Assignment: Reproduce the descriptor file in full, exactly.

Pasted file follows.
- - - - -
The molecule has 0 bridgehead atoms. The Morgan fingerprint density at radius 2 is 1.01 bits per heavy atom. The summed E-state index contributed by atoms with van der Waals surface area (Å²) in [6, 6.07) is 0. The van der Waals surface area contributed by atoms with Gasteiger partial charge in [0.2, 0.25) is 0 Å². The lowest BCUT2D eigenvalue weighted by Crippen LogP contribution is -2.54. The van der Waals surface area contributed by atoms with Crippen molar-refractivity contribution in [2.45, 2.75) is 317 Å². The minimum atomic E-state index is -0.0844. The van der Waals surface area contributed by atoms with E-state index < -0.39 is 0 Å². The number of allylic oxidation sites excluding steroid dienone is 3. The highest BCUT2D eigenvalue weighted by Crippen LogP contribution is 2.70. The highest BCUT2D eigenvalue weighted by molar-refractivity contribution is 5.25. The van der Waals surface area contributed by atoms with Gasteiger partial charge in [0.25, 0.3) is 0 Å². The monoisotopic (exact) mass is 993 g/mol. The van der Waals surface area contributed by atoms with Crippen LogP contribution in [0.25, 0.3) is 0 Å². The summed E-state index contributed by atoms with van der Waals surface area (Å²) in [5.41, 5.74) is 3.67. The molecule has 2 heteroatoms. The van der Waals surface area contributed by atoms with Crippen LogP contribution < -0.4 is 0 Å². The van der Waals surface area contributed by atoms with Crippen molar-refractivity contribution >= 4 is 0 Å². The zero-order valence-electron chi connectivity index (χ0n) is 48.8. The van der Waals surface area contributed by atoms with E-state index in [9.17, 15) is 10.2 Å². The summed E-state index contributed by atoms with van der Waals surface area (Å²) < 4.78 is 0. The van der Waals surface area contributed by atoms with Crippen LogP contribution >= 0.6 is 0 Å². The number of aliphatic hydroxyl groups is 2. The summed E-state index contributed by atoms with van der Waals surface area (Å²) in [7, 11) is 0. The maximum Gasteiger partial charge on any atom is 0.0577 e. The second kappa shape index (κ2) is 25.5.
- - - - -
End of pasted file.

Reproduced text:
The molecule has 0 bridgehead atoms. The Morgan fingerprint density at radius 2 is 1.01 bits per heavy atom. The summed E-state index contributed by atoms with van der Waals surface area (Å²) in [6, 6.07) is 0. The van der Waals surface area contributed by atoms with Gasteiger partial charge in [0.2, 0.25) is 0 Å². The lowest BCUT2D eigenvalue weighted by Crippen LogP contribution is -2.54. The van der Waals surface area contributed by atoms with Crippen molar-refractivity contribution in [2.45, 2.75) is 317 Å². The minimum atomic E-state index is -0.0844. The van der Waals surface area contributed by atoms with E-state index < -0.39 is 0 Å². The number of allylic oxidation sites excluding steroid dienone is 3. The highest BCUT2D eigenvalue weighted by Crippen LogP contribution is 2.70. The highest BCUT2D eigenvalue weighted by molar-refractivity contribution is 5.25. The van der Waals surface area contributed by atoms with Gasteiger partial charge in [0.25, 0.3) is 0 Å². The monoisotopic (exact) mass is 993 g/mol. The van der Waals surface area contributed by atoms with Crippen LogP contribution in [0.25, 0.3) is 0 Å². The summed E-state index contributed by atoms with van der Waals surface area (Å²) in [5.41, 5.74) is 3.67. The molecule has 2 heteroatoms. The van der Waals surface area contributed by atoms with Crippen LogP contribution < -0.4 is 0 Å². The van der Waals surface area contributed by atoms with Crippen molar-refractivity contribution >= 4 is 0 Å². The zero-order valence-electron chi connectivity index (χ0n) is 48.8. The van der Waals surface area contributed by atoms with E-state index in [9.17, 15) is 10.2 Å². The summed E-state index contributed by atoms with van der Waals surface area (Å²) < 4.78 is 0. The van der Waals surface area contributed by atoms with Crippen LogP contribution >= 0.6 is 0 Å². The number of aliphatic hydroxyl groups is 2. The summed E-state index contributed by atoms with van der Waals surface area (Å²) in [7, 11) is 0. The maximum Gasteiger partial charge on any atom is 0.0577 e. The second kappa shape index (κ2) is 25.5.